For more information or call Tim Pyatt at 814-865-7931.

2015 MediaTech Expo to be held on May 11

See the latest technology for home and office at this year’s Technology Expo on Monday, May 11, from 11-3pm, in the President’s Hall, Penn Stater Conference Center, University Park campus.

This free event, organized by Media and Technology Support Services (MediaTech), will bring together more than 15 vendors under one roof to demonstrate the latest technology, including projectors, touch-screen control systems, smart boards, portable and whole-house sound systems, video/data switchers, document cameras, digital video cameras, podiums and other equipment and devices.

Product vendors and MediaTech staff will be on hand to answer questions and demonstrate the use of the equipment. The event is open to the public. For more information, call 814-865-5400.

Common Core and Copyright workshop planned for librarians

Librarians, library staff and library advocates are invited to register for “3C Workshop: Common Core and Copyright,” from 9 a.m. to 4 p.m., on May 13, at the Port-Sky Café, Penn State Altoona. The program is organized by the Pennsylvania Library Association’s Juniata-Conemaugh Chapter.

Penn State Education Librarian and assistant director of the Pennsylvania Center for the Book Ellysa Stern-Cahoy and Brandy Karl, Penn State University Libraries copyright officer and affiliate law library faculty member, will conduct the workshop. Stern-Cahoy will focus on issues surrounding the Common Core and how Pennsylvania has adapted the standards, while Karl will address questions such as, “Can I copy materials for a patron?” and “Do I need to post a copyright notice?”

Register. Public librarians can earn two continuing education credits for their participation.

The workshop costs $30 for PaLA members and $50 for non-members and includes morning refreshments and lunch. The registration deadline is May 1. For more information, contact the Juniata-Conemaugh Chapter Chair, Linda Filkosky, / 814-946-0417 x134.

Collection on Sharon “Peachie” Wiggins donated to Penn State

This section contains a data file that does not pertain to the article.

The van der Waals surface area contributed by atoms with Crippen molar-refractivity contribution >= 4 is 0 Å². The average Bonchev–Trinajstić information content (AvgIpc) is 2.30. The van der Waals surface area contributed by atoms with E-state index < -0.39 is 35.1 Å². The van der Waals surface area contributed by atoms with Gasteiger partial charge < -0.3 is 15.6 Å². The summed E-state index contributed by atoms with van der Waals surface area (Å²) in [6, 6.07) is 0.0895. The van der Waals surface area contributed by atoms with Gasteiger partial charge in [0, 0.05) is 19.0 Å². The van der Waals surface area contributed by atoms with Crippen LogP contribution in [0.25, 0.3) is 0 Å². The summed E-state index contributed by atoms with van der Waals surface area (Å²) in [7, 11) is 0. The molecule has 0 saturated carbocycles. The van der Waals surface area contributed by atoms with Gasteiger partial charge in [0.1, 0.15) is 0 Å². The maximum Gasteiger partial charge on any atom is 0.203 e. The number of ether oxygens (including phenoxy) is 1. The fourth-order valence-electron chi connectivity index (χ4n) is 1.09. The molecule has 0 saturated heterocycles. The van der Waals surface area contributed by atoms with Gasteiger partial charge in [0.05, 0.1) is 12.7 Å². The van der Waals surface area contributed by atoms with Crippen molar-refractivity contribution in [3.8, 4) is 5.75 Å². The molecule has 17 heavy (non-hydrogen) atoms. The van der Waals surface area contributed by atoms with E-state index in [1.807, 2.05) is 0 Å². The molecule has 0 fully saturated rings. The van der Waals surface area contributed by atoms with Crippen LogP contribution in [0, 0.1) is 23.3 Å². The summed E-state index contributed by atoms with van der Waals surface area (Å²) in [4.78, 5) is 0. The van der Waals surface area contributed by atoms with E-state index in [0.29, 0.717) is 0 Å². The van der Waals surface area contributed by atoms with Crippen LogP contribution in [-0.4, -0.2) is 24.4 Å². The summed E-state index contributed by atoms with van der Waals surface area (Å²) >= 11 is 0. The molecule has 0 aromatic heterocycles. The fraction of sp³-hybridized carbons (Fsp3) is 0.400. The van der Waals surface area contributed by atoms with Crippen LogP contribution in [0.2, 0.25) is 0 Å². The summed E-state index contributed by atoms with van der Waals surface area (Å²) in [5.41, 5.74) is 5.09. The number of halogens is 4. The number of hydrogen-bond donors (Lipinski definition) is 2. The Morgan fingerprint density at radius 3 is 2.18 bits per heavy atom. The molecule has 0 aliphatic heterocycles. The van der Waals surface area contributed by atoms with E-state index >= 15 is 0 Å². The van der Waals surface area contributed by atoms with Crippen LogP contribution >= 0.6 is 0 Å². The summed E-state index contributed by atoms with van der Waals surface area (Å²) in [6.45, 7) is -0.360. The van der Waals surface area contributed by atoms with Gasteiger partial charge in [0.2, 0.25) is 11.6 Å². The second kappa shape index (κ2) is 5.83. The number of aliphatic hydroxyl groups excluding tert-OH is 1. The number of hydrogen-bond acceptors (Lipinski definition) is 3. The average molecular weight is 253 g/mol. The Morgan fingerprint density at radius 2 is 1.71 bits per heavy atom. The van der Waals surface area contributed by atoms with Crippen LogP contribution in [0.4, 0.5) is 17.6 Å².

A research collection on Sharon Margarette “Peachie” Wiggins (1951–2013) has been donated to the Eberly Family Special Collections Library, further strengthening Penn State’s existing resources on social justice, crime, law, sociology, psychology, women’s studies, public safety and criminology.

Wiggins was originally sentenced to death in 1969 for a crime committed at the age of 17 along with Samuel Barlow and Foster Tarver in Harrisburg, Pennsylvania. Two and a half years later, all three had their sentences commuted to life without the possibility of parole. At the time of her death in 2013, Wiggins had served the longest term of any woman sentenced as a juvenile.
The collection was created by Ellen Melchiondo, who, in 2011, became Wiggins’ friend and soon after an Official Visitor at Pennsylvania Prison Society. The collection documents Wiggins’ life in prison and provides a forum to discuss the policy implications of long-term sentences for juvenile and women offenders.

Wiggins was named Prisoner of the Year in 2009, to honor four decades spent rising above the prison environment through commitment to education and strength of character. Wiggins was the first graduate of the Penn State Williamsport Center’s associate degree program, part of its continuing education at the State Correctional Institution in Muncy. In later years she served as a student services liaison for the educational program.

Highlights of the collection include biographical material about Wiggins, correspondence, interviews and writings from current and former women prisoners, and advocacy efforts by the Pennsylvania Prison Society for Wiggins and other juvenile offenders. Also featured in the collection are letters from female offenders detailing their friendship with Wiggins and the impact she had on their lives. Melchiondo reports, “Peachie was the consummate friend and leader who selflessly shared her refined value system, spirit and grace throughout the Muncy.”

The collection serves as a vital addition to an existing collecting focus within the Penn State Special Collections Library centered on social justice, crime and related fields. Access to the collection is subject to normal operating hours, Monday–Thursday, 9:00 a.m. to 6:00 p.m., and Fridays, 9:00 a.m. to 5:00 p.m. Questions about the collection can be directed to University Archivist Jackie Esposito or 814-863-3791 or Melchiondo .

EMS Library well represented at 2015 Water Symposium

IMG_20150422_144044250On Wednesday April 22, as part of the 2015 Water Symposium, Earth and Mineral Sciences Library personnel Liz Long, James Searfoss, Tracy Roth, Aaron Procious and Linda Musser were in the HUB sharing information about library services and information resources related to water.

“We asked passersby to complete the phrase ‘Libraries help me….’ and received many interesting responses, which we then posted on the tables. Over 150 people stopped by to talk about the library or ask about our resources,” said Musser, Earth and Mineral Sciences Library head.

Among the responses were:

Libraries help me….
better focus on my studies
work harder
get the literature for my thesis
to learn and explore
concentrate on my work and learn
have a quiet place to study
get my work done!